Electronic commerce is fast becoming a make-it-or-break-it economy, and network vendors are in the lead. Never has a sales strategy been such a money saver, while boosting customer satisfaction and corporate revenue.
"If a network company doesn't do e-commerce today, it won't compete in the long run," said Mike Putnam, senior analyst of business trade and services for Forrester Research.
The numbers prove the point. Cisco, at the forefront of e-commerce, chalks up three-quarters of its orders via the Web. That's a sales rate of about $US8 billion a year, or $US22 million a day.
By shifting the bulk of its sales to the Internet, Cisco has saved a whopping $US320 million since 1995: $US250 million by distributing 90 per cent of Cisco software online; $US40 million by publishing electronically; and $US30 million by using fewer service representatives per customer.
Cisco is not alone. 3Com garners about $US2 billion, or 30 per cent of its revenue, from e-commerce sales, and it wants to increase the percentage to 80 per cent by year end. 3Com executives estimate e-commerce boosts the productivity of its sales organisation by 25 per cent to 30 per cent.
For Cabletron, an electronic order saves 96 cents on every dollar in processing costs. Compaq's successful Prosignia PC e-commerce sales -- which had been averaging $US1 million a day as of March -- have led the company to launch a new division, Compaq.com, to consolidate and expand its efforts. The company has declared it will become an online market share leader by 2001.
Overall, Forrester predicts business-to-business sales of computing and electronics equipment will soar in the next four years -- increasing from about $US50 billion in orders this year to more than $US395 billion by 2003.
Customers have clearly spoken. When e-commerce is offered, it is typically the sales method of choice for network hardware. Customers who purchase online say they save money through price comparisons, vendor discounts for buying online and by getting what they want the first time.
"You specify exactly what you want -- no communication problems. So, in some aspects I actually trust using the Net to make my purchase rather than direct contact," said Robert Hoonjan, manager of Customer Integration Americas for SITA.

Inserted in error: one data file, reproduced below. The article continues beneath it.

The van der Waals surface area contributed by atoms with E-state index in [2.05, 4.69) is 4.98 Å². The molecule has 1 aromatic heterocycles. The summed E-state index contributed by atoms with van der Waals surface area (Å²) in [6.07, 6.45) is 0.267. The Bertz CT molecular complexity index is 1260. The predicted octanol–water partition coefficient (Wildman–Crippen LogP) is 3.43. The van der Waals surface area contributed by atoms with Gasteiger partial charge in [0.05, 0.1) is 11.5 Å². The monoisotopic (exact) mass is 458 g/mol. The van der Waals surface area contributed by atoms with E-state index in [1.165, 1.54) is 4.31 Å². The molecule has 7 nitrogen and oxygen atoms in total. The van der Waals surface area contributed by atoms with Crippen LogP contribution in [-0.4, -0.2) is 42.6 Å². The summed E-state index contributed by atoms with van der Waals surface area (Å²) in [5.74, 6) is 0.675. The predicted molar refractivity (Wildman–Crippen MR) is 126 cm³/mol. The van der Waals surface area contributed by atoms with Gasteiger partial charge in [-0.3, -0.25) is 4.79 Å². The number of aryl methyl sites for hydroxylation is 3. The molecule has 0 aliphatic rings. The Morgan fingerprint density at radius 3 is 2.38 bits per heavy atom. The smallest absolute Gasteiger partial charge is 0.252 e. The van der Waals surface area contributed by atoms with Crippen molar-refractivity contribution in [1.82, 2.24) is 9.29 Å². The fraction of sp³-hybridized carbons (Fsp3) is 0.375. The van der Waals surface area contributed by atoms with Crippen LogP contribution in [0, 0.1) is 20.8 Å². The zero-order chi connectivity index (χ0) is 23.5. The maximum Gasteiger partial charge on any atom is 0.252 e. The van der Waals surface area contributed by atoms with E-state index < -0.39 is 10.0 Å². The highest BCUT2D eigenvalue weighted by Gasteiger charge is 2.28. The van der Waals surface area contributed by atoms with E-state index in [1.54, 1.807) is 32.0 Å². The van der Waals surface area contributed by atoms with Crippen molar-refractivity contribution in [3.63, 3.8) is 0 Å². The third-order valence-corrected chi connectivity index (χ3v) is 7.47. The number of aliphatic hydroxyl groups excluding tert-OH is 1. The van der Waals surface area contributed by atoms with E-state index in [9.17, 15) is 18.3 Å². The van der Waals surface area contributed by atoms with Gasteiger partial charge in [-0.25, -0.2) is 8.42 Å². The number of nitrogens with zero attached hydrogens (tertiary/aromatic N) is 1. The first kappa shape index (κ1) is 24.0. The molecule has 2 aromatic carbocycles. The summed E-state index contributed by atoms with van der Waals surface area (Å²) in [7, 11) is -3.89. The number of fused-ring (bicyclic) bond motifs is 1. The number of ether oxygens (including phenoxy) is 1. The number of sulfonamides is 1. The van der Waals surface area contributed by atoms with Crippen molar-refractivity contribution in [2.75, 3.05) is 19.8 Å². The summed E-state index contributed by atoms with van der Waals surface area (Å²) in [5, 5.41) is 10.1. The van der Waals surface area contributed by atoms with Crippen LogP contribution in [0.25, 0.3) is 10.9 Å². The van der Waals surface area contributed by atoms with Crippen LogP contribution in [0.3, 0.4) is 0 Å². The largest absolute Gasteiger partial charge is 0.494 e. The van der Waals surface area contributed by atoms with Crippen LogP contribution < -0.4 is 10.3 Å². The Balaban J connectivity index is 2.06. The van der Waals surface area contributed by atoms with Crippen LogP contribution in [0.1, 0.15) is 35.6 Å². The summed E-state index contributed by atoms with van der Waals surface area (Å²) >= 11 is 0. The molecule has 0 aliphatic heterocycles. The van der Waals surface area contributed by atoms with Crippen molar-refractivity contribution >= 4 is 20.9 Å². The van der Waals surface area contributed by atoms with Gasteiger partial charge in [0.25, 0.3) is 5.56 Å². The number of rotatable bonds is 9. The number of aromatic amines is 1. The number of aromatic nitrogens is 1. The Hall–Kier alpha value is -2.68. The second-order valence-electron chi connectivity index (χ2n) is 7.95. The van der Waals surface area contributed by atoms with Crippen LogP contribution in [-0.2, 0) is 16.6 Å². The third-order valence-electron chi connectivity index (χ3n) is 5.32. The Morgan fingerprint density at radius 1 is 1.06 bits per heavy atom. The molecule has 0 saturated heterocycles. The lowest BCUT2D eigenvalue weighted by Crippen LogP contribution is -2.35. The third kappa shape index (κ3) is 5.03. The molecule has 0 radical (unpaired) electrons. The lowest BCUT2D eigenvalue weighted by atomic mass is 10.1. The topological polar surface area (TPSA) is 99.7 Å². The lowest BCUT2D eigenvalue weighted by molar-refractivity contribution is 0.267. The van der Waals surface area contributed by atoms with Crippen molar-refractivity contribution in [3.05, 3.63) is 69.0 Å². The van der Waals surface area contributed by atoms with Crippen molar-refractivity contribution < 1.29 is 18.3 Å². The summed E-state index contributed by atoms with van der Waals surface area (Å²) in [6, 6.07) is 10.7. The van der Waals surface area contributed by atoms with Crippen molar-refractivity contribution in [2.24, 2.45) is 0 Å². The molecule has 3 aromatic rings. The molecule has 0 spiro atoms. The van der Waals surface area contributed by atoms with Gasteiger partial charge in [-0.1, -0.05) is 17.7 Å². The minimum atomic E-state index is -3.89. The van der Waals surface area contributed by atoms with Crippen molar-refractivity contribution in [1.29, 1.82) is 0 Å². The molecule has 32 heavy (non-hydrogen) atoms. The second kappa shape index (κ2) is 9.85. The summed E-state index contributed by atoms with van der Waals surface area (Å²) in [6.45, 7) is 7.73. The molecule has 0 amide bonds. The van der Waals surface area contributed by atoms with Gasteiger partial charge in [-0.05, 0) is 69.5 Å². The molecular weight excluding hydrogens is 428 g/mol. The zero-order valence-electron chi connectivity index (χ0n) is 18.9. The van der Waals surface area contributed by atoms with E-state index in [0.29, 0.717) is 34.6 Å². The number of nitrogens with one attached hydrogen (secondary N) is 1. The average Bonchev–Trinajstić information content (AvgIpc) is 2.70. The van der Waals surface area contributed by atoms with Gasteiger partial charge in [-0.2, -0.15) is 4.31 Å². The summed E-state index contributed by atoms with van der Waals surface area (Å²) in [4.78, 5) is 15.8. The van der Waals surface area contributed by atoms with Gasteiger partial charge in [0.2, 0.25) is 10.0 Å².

But little network hardware is sold to end users through vendors' Web sites, despite the benefits.
Even for Cisco, roughly half of online sales come from resellers -- not direct from end users. Customers who purchase from the Cisco site must qualify in advance for the privilege, said Scott McMahan, senior manager of Internet business solutions for Cisco.
Exactly what is the electronic deal here? The answer depends on how a vendor plans to balance e-commerce with its current sales structure. For a direct-sales company such as Dell, selling through a Web site is a no-brainer. But the issue is more complex for companies that use reseller channels.
E-commerce reverses the sales process. Rather than customers coming to a vendor through a reseller's sales efforts, the customer is driven directly to the vendor by brand-name recognition.
Familiar brand names give users a sense of security about the vendor from which they are making purchases, Hoonjan explained.
Vendors with reseller channels then must hand off the customer to a reseller. The issue is politically sticky. Big network vendors have thousands of resellers. Which reseller gets the sale?
E-commerce sales are also technologically sticky. Until Extensible Markup Language came along, there was no way to begin a transaction on one site: the vendor's, and have it completed at another: the reseller's, said David Atakins, manager of e-sales at 3Com. He is currently updating the 3Com site to provide this function.
There are other sticking points for e-commerce. Manufacturers can't only sell direct via the Web because not every network manager is buying all his products electronically. Also, a lot of managers still rely on a reseller's configuration and integration expertise. Then there's the fact that direct sales models are historically less efficient and don't scale as well as the multitier reseller model, said Geoffrey Bock, senior consultant for Patricia Seybold Group.
In the long run, how well a vendor masters e-commerce intricacies will equal how well it grows the bottom line.